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Brown v. Board of Education:  Where Have We Been, Where Are We Now, and Where Are We Going?

Welcome to the homepage of the celebration and commemoration of the 50th Anniversary of Brown v. Board of Education (1954).


"We conclude that in the field of public education the doctrine of 'separate but equal' has no place. Separate educational facilities are inherently unequal."

Brown v. Board of Education, 347 U.S. 483. 495 (May 17, 1954)

"For all men of good will May 17, 1954, came as a joyous daybreak to end the long night of enforced segregation. . . . It served to transform the fatigue of despair into the buoyancy of hope."

Martin Luther King, Jr.
(from a 1960 address to the National Urban League)


[Nettie Hunt Photo] Howard University and the Howard University School of Law played historic roles leading to the decision in Brown and afterwards in realizing its promise.  The University and the Law School continue to be leaders in the ongoing struggle for social justice. This Brown@50 website and the websites of the law school and the university contain information relating to the people and the historic events leading up to and following Brown.

Howard University and its School of Law celebrated the fiftieth anniversary of Brown v. Board of Education by continuing their work helping to shape the continually evolving civil rights agenda by educating the public about the significance of this landmark decision, by honoring the heroes of Brown, and by engaging the current and the next generation of civil rights leaders as well as the general public in a discussion of Brown's ideals and their meaning in the world today. The School of Law was honored to host a series of lectures, intergenerational panel discussions, community meetings, and other educational projects to advance these goals. Everyone is welcome to join in this important continuing discussion.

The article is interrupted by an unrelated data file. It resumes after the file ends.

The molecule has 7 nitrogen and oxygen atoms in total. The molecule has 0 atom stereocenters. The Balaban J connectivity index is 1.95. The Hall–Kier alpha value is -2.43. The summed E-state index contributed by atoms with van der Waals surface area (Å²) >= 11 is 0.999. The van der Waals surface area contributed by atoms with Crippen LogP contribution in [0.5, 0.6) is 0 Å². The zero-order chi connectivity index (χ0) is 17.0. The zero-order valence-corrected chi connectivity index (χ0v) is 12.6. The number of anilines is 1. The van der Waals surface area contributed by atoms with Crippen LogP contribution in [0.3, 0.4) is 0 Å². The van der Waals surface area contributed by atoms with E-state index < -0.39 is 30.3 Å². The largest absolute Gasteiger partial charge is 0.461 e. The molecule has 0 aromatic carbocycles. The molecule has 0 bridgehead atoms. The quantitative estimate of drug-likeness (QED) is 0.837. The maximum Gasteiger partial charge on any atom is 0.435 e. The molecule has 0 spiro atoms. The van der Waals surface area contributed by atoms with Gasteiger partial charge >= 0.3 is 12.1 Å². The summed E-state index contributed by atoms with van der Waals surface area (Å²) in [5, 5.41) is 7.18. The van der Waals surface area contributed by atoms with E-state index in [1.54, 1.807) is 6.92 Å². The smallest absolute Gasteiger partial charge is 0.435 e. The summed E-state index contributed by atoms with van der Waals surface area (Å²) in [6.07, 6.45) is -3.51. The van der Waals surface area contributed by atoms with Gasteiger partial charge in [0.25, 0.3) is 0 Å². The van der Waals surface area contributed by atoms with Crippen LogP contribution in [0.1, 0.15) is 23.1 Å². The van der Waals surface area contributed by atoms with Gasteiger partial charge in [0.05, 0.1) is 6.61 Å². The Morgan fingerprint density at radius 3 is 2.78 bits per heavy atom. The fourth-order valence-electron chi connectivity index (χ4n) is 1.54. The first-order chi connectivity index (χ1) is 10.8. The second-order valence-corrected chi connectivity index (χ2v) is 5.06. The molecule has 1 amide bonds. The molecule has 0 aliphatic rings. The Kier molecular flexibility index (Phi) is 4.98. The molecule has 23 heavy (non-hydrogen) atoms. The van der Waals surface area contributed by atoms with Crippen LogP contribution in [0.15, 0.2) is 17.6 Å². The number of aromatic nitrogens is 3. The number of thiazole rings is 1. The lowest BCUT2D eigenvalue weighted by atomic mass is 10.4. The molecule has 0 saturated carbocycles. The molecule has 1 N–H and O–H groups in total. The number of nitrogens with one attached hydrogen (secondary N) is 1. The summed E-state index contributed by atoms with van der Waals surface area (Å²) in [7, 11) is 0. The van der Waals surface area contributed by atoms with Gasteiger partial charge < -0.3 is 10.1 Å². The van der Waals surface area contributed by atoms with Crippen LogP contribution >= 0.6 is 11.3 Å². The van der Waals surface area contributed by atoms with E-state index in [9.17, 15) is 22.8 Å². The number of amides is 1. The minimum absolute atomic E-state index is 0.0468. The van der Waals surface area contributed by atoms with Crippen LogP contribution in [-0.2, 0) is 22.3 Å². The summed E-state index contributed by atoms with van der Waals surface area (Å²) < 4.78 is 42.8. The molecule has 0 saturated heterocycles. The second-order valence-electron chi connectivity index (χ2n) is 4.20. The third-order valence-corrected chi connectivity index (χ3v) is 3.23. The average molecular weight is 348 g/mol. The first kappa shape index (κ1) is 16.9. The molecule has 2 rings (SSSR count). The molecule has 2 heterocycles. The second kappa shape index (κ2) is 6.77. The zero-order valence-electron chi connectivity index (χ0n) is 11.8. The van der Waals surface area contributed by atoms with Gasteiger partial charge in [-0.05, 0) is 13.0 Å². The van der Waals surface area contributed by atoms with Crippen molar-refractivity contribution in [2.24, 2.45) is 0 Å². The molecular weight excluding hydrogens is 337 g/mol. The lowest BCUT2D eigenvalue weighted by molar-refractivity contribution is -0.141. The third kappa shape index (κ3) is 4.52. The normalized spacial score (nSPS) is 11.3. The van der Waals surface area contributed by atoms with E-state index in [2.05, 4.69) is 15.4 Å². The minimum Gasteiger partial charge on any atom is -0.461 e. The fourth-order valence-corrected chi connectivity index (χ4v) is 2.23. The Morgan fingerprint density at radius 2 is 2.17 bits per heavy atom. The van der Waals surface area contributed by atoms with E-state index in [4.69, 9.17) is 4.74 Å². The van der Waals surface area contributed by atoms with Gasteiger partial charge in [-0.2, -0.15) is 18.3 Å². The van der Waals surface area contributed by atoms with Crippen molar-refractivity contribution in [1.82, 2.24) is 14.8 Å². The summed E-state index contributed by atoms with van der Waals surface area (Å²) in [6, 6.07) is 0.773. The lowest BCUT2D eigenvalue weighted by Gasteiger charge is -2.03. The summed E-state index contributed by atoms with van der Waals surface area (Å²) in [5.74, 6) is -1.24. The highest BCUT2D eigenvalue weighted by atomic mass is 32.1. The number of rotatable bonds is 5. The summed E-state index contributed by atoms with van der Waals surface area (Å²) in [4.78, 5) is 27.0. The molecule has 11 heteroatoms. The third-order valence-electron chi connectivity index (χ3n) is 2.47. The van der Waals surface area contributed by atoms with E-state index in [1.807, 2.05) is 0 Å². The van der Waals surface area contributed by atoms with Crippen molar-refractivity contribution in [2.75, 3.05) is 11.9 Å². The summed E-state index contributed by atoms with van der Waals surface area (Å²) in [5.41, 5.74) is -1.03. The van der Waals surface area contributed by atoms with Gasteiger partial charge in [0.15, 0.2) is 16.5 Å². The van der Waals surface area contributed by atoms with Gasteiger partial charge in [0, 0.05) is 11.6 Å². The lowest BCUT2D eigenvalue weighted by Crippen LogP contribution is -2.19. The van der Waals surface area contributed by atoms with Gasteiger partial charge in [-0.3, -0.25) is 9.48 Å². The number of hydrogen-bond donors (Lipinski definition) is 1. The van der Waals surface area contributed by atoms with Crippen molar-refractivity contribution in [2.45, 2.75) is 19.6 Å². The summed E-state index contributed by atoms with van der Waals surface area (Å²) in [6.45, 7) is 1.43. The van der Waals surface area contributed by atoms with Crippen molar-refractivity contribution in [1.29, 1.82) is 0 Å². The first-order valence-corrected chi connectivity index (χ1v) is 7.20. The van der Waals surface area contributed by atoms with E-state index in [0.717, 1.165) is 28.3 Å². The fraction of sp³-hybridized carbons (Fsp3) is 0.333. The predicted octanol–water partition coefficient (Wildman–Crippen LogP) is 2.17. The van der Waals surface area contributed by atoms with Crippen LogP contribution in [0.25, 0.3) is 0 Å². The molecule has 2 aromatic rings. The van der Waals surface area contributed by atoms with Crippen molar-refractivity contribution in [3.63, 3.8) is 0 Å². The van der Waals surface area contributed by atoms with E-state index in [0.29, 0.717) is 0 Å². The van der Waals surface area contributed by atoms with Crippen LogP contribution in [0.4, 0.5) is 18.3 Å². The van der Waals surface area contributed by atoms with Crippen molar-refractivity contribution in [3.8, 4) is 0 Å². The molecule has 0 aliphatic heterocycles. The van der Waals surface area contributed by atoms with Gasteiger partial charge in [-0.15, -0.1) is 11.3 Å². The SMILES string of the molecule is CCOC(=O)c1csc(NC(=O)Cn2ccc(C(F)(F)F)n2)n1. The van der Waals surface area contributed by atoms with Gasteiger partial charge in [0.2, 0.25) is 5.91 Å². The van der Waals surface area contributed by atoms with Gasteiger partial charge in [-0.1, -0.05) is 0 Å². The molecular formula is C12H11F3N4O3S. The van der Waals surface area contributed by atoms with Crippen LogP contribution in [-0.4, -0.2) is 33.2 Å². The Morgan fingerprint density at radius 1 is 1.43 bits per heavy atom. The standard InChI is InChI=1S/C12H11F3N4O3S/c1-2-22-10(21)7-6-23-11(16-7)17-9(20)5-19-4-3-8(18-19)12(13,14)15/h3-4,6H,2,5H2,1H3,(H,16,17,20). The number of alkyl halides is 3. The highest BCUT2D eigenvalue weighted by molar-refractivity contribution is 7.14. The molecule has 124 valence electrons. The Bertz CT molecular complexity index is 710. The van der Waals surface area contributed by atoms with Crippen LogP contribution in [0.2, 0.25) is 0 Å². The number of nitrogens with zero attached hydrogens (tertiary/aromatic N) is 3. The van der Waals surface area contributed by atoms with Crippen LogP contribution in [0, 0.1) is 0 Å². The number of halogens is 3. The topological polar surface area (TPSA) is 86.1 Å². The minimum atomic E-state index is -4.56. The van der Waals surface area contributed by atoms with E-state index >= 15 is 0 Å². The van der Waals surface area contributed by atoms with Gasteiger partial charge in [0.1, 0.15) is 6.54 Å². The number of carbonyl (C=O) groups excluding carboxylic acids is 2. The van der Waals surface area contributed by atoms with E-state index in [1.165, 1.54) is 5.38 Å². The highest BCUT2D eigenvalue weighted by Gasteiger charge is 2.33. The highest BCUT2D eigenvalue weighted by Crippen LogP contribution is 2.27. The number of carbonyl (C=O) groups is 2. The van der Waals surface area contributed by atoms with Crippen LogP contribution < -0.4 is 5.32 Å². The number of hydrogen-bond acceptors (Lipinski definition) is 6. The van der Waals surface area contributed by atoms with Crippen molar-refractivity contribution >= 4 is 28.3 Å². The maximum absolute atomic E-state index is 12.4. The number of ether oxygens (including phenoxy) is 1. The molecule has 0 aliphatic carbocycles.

The Howard University School of Law continues to strive to fulfill the promise of Brown through using law to work toward social justice in many areas of society including such diverse matters as criminal justice, intellectual property, voting rights, employment discrimination, and more.

We hope you enjoy your visit.

Kurt L. Schmoke, Dean, Howard University School of Law
Prof. Okianer Christian Dark, Chair, Brown@50 Project
Prof. Steven D. Jamar, Webmaster, Brown@50 Project

Photograph:  Nettie Hunt and daughter Nikie on steps of U.S. Supreme Court in 1954, Library of Congress


Special thanks to the many supporters whose financial contributions have made HUSL's celebration and commemoration a success.

2003, 2004 Howard University in original material except that no copyright is claimed in cases or public domain material or copyrighted works of others (including photographs taken by others not in a work-for-hire capacity).  HU www disclaimer
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